Sunlight spilled over them from above, filtered by a thin layer of algae on the windows, hanging ivy and orthostichella. The group crawled up from the manhole one by one, only to shield their eyes from the unexpected brightness. Time had distorted itself during the course of their dark, tunnel journey. Most of them hadn’t realized they’d walked, climbed and crawled throughout the entire night, only to emerge at first daylight.
As the sunspots faded behind eyelids, the band of Fae gaped at their surroundings. Even they couldn’t have expected this. Xan brushed some dust off his army-green sleeve, in order to hide the flush of pride that had risen in his cheeks. The people here had put a lot of work into this place they called home.
“Welcome to the Greenhouse.” There was no hiding his smile as he spoke, drawing in a breath of rich air through his nostrils. “What do you think?”
Gwydd leaned in on her spear as she looked around. Traces of the Human world were there, but nature seemed to have taken over and this band of humans cared for it. She looked at the mousy girl who had spoken up about the greenhouse first and smiled. That would be the one she took in. Easier to teach the ones more willing and more excited about the nature than one who seemed to hide their enthusiasm.
Her pixie brethren moved from the band, already starting to explore, to find points where they could be look outs and one exhausted pixie just found a spot to sleep. Gwydd nodded to Xan with a praising smile on her face and took the young girl by the hand to lead her to her brothers and sat her down.
Willow moved to Xan and, with lips parted in awe, couldn't speak for a moment. It took a breath from her and a touch to his arm before her words came. "This is paradise amongst the wreckage. You have all done so well to nurture this. Rest here will be most welcomed. We all should rest."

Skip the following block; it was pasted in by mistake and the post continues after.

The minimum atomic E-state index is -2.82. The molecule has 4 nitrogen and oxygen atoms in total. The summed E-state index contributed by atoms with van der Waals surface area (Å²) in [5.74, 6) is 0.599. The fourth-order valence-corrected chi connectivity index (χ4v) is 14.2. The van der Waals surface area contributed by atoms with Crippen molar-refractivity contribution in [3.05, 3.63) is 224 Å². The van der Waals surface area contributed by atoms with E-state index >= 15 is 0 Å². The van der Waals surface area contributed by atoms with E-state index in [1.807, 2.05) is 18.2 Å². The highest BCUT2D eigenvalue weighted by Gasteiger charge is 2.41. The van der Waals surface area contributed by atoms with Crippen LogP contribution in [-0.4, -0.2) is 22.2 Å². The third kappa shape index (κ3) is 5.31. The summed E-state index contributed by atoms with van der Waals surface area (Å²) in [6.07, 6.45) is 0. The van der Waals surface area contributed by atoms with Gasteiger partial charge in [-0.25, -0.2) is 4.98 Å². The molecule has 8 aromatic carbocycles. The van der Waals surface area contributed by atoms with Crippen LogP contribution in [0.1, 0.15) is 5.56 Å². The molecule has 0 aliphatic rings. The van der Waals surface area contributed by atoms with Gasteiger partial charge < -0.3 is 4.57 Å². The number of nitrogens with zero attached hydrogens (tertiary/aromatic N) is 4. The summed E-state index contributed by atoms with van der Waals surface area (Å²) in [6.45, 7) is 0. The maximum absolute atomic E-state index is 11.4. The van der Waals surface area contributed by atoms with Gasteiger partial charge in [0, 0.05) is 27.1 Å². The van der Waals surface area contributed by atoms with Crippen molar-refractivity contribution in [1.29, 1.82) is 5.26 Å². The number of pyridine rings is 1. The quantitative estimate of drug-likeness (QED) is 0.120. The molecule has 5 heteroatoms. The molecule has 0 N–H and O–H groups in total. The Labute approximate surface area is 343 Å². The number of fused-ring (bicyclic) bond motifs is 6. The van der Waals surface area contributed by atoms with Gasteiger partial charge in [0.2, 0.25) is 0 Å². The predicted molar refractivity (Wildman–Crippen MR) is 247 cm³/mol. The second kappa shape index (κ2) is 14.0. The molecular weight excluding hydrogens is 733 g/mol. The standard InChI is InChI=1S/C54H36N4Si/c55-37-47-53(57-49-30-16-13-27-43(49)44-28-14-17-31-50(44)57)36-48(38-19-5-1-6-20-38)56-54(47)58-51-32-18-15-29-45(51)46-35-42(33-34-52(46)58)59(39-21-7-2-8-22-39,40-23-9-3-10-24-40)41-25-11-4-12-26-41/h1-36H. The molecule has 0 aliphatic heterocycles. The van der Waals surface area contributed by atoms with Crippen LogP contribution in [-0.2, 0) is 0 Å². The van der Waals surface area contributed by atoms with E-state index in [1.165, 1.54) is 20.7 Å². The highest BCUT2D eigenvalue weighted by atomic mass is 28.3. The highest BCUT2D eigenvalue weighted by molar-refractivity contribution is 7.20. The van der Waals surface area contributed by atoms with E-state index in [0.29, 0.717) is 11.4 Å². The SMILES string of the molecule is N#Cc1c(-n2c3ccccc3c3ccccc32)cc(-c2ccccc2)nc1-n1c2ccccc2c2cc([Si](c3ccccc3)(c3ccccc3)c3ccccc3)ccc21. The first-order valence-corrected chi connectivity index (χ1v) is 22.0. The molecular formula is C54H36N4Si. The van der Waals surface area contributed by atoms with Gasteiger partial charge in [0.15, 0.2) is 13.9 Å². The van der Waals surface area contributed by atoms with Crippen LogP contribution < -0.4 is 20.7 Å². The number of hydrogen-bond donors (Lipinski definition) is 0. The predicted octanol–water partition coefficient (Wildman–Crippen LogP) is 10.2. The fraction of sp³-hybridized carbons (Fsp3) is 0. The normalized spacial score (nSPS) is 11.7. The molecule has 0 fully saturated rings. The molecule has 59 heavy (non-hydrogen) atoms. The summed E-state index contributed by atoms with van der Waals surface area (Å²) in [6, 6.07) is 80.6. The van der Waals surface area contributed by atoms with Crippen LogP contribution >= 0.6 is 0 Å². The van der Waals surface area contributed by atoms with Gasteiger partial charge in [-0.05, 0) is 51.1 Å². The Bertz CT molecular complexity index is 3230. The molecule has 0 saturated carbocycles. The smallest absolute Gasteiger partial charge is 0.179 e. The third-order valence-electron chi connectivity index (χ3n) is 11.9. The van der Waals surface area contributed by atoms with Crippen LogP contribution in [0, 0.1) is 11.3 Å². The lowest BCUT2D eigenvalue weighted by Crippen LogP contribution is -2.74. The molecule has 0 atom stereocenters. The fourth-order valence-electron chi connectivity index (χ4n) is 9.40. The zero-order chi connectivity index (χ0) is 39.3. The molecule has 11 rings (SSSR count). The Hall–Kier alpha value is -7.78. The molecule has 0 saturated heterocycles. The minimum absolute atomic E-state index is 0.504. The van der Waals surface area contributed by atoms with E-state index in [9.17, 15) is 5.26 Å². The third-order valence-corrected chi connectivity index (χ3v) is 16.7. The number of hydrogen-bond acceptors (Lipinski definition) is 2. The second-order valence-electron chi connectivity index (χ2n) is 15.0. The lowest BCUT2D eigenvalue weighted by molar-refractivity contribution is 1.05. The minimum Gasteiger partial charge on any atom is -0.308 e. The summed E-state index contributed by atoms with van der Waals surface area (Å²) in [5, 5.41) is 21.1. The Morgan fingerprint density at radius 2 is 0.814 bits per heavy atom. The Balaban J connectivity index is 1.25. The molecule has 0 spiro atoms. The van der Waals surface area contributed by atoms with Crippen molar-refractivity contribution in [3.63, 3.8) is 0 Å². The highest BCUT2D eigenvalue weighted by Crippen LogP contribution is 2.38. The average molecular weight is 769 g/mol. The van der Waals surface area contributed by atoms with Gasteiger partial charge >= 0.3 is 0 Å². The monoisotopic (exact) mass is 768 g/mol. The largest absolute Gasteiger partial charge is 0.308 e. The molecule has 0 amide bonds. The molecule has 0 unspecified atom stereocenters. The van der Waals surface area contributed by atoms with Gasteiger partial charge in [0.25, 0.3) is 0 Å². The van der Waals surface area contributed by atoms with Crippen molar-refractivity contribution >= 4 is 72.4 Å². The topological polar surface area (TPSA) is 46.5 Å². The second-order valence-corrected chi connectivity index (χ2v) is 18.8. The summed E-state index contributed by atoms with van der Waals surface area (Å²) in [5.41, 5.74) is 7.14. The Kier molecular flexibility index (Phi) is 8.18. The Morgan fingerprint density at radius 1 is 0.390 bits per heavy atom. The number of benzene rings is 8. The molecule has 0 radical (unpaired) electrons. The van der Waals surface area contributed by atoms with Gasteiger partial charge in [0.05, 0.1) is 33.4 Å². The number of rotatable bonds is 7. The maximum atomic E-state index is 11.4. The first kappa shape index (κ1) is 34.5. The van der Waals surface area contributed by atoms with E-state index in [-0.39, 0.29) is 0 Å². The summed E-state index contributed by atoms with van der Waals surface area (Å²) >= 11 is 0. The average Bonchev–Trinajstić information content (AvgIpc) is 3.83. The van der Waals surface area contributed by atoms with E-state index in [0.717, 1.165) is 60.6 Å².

Their trek had been long. While some of the fae seemed recharged by the sun, several still looked tired. Gwydd, on the other hand, was fueled by something else, entirely. She looked at the girl after they sat. "What is your name?"
The girl, rather exuberant, almost bounced. "I'm Ion! You're Gwydd, yes? I heard some of them say your name. I like the pixie kin." Gwydd nodded. Her hands were busy in the mud, drawing out the symbol she noticed on the door, earlier. "Ion, what does this mean?"
“Oh, that?” Ion twisted a lock of hair that was slowly dreading. “Radiant. It’s what led us to you guys!” She added quickly, grinning at Gwydd. A youthful boy, nearly a man, commented as he approached.
“Close, sis.” He corrected the youngling gently, “It means radiation.” Before going on at the mouth, he stuck his hand out toward Gwydd. “Hi, I’m Hadron." His warm smile reflected the sun. "I manage the…well,” his arm swept around the Greenhouse. “All the foliage and gardens here.”
The feral pixie looked up at the boy as he spoke. Eyes, an vivid green, followed his every step from the mask of near black colored mud that painted them. He corrected Ion and introduced himself. He offered his hand and she took his arm, greeting in the old way. "I am Gwydd. And your leaves look nice."
She found herself holding on, just a bit too long before she pulled away. Gwydd moved back to her drawing. "Radiation? What does that mean to Humans that you would need to symbolize it?"
Hadron felt color rise in his cheeks, “Thanks, it really is a labour of love.” He released his grasp on her arm awkwardly. “As for the symbols, they were really before my time but as the story goes, back in the days before the Lockdown, The Man used these to label poison and toxin. Radiation was dangerous light, biohazards were a sort of natural poison. It must have worked, a germ pandemic escalated. People were so afraid of the flu, or killer bees, or hay-fever that piled into the cities.”
“Cities are gross!” declared Ion, taking her turn at drawing in the dirt.
The young man smiled at his little sister before turning a sky-full of blue eyes back to Gwydd. “Everyone believed they were poison-types of warnings, until a scavenger party reported they’d found one on a wedged door. Well, that’s when we discovered that really they were actually signs that led to the outdoors – not warnings, markers meant to scare off the unwitting.
"Radiation is just the sunlight, Biohazards are just the untamed woods or overgrowth – but the more The Man polluted the land and used up resources, the less attention they wanted to draw to it, so they labeled it all hazardous and used these as markers for secret ways out of the City when the Lockdown came.”